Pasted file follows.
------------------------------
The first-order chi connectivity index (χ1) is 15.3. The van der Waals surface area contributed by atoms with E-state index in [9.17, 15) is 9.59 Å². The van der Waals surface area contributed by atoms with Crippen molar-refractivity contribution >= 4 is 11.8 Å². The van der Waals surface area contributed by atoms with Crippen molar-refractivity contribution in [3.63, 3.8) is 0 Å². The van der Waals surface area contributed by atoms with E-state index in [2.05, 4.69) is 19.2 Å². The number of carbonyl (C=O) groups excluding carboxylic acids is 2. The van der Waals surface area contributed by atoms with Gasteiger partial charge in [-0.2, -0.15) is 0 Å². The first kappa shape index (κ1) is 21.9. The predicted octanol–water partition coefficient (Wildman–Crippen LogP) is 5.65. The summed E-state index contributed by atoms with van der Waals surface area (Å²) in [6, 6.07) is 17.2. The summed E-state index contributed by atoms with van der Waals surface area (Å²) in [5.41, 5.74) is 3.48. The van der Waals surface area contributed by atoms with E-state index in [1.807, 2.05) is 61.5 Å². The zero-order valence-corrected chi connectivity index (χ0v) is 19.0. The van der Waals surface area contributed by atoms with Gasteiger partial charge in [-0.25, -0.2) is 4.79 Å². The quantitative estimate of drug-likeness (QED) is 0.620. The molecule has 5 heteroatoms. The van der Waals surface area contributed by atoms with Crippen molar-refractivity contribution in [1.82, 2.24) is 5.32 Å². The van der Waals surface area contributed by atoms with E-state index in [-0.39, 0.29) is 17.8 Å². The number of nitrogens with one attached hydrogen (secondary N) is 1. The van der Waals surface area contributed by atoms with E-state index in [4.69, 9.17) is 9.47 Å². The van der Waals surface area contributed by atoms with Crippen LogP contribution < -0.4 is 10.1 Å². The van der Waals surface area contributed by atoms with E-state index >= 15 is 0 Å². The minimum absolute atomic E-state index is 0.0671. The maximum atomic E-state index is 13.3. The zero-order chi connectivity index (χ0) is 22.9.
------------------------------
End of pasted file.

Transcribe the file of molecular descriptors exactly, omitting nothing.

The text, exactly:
The first-order chi connectivity index (χ1) is 15.3. The van der Waals surface area contributed by atoms with E-state index in [9.17, 15) is 9.59 Å². The van der Waals surface area contributed by atoms with Crippen molar-refractivity contribution >= 4 is 11.8 Å². The van der Waals surface area contributed by atoms with Crippen molar-refractivity contribution in [3.63, 3.8) is 0 Å². The van der Waals surface area contributed by atoms with E-state index in [2.05, 4.69) is 19.2 Å². The number of carbonyl (C=O) groups excluding carboxylic acids is 2. The van der Waals surface area contributed by atoms with Gasteiger partial charge in [-0.2, -0.15) is 0 Å². The first kappa shape index (κ1) is 21.9. The predicted octanol–water partition coefficient (Wildman–Crippen LogP) is 5.65. The summed E-state index contributed by atoms with van der Waals surface area (Å²) in [6, 6.07) is 17.2. The summed E-state index contributed by atoms with van der Waals surface area (Å²) in [5.41, 5.74) is 3.48. The van der Waals surface area contributed by atoms with E-state index in [1.807, 2.05) is 61.5 Å². The zero-order valence-corrected chi connectivity index (χ0v) is 19.0. The van der Waals surface area contributed by atoms with Gasteiger partial charge in [-0.25, -0.2) is 4.79 Å². The quantitative estimate of drug-likeness (QED) is 0.620. The molecule has 5 heteroatoms. The van der Waals surface area contributed by atoms with Crippen molar-refractivity contribution in [1.82, 2.24) is 5.32 Å². The van der Waals surface area contributed by atoms with E-state index in [-0.39, 0.29) is 17.8 Å². The number of nitrogens with one attached hydrogen (secondary N) is 1. The van der Waals surface area contributed by atoms with E-state index in [4.69, 9.17) is 9.47 Å². The van der Waals surface area contributed by atoms with Crippen LogP contribution < -0.4 is 10.1 Å². The van der Waals surface area contributed by atoms with E-state index >= 15 is 0 Å². The minimum absolute atomic E-state index is 0.0671. The maximum atomic E-state index is 13.3. The zero-order chi connectivity index (χ0) is 22.9.